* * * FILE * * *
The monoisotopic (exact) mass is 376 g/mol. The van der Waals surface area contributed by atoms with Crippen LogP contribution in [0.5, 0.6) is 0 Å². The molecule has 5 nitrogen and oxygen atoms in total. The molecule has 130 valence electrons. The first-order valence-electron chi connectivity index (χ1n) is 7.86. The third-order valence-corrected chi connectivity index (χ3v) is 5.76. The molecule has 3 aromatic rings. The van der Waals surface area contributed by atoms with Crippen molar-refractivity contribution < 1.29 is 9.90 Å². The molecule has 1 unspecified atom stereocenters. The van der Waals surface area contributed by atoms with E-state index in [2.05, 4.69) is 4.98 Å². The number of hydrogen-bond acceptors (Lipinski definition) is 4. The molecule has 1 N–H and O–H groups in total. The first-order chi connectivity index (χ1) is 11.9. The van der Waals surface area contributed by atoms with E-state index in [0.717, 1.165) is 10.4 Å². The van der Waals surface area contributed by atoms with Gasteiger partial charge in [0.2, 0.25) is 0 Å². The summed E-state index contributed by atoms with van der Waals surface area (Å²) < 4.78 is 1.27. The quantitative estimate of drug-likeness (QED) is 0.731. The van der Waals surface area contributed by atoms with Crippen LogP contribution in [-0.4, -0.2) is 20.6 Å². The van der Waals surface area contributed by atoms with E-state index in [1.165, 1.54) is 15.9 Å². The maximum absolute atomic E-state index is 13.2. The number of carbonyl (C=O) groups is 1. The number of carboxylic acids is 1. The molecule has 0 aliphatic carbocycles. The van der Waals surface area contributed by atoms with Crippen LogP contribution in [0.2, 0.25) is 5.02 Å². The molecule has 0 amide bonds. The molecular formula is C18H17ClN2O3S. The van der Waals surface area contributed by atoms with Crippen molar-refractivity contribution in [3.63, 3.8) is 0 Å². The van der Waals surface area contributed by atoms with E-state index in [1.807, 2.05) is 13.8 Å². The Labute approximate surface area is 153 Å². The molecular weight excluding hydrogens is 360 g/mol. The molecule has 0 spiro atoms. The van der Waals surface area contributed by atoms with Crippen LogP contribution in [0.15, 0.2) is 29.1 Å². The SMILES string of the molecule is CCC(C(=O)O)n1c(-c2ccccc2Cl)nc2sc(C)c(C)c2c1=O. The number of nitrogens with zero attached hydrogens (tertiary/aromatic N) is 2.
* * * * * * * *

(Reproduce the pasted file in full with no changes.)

The monoisotopic (exact) mass is 376 g/mol. The van der Waals surface area contributed by atoms with Crippen LogP contribution in [0.5, 0.6) is 0 Å². The molecule has 5 nitrogen and oxygen atoms in total. The molecule has 130 valence electrons. The first-order valence-electron chi connectivity index (χ1n) is 7.86. The third-order valence-corrected chi connectivity index (χ3v) is 5.76. The molecule has 3 aromatic rings. The van der Waals surface area contributed by atoms with Crippen molar-refractivity contribution < 1.29 is 9.90 Å². The molecule has 1 unspecified atom stereocenters. The van der Waals surface area contributed by atoms with E-state index in [2.05, 4.69) is 4.98 Å². The number of hydrogen-bond acceptors (Lipinski definition) is 4. The molecule has 1 N–H and O–H groups in total. The first-order chi connectivity index (χ1) is 11.9. The van der Waals surface area contributed by atoms with E-state index in [0.717, 1.165) is 10.4 Å². The van der Waals surface area contributed by atoms with Gasteiger partial charge in [0.2, 0.25) is 0 Å². The summed E-state index contributed by atoms with van der Waals surface area (Å²) < 4.78 is 1.27. The quantitative estimate of drug-likeness (QED) is 0.731. The van der Waals surface area contributed by atoms with Crippen LogP contribution in [-0.4, -0.2) is 20.6 Å². The van der Waals surface area contributed by atoms with E-state index in [1.165, 1.54) is 15.9 Å². The maximum absolute atomic E-state index is 13.2. The number of carbonyl (C=O) groups is 1. The number of carboxylic acids is 1. The molecule has 0 aliphatic carbocycles. The van der Waals surface area contributed by atoms with Crippen LogP contribution in [0.2, 0.25) is 5.02 Å². The molecule has 0 amide bonds. The molecular formula is C18H17ClN2O3S. The van der Waals surface area contributed by atoms with Crippen molar-refractivity contribution in [3.63, 3.8) is 0 Å². The van der Waals surface area contributed by atoms with E-state index in [1.807, 2.05) is 13.8 Å². The Labute approximate surface area is 153 Å². The molecular weight excluding hydrogens is 360 g/mol. The molecule has 0 spiro atoms. The van der Waals surface area contributed by atoms with Crippen LogP contribution in [0.15, 0.2) is 29.1 Å². The SMILES string of the molecule is CCC(C(=O)O)n1c(-c2ccccc2Cl)nc2sc(C)c(C)c2c1=O. The number of nitrogens with zero attached hydrogens (tertiary/aromatic N) is 2.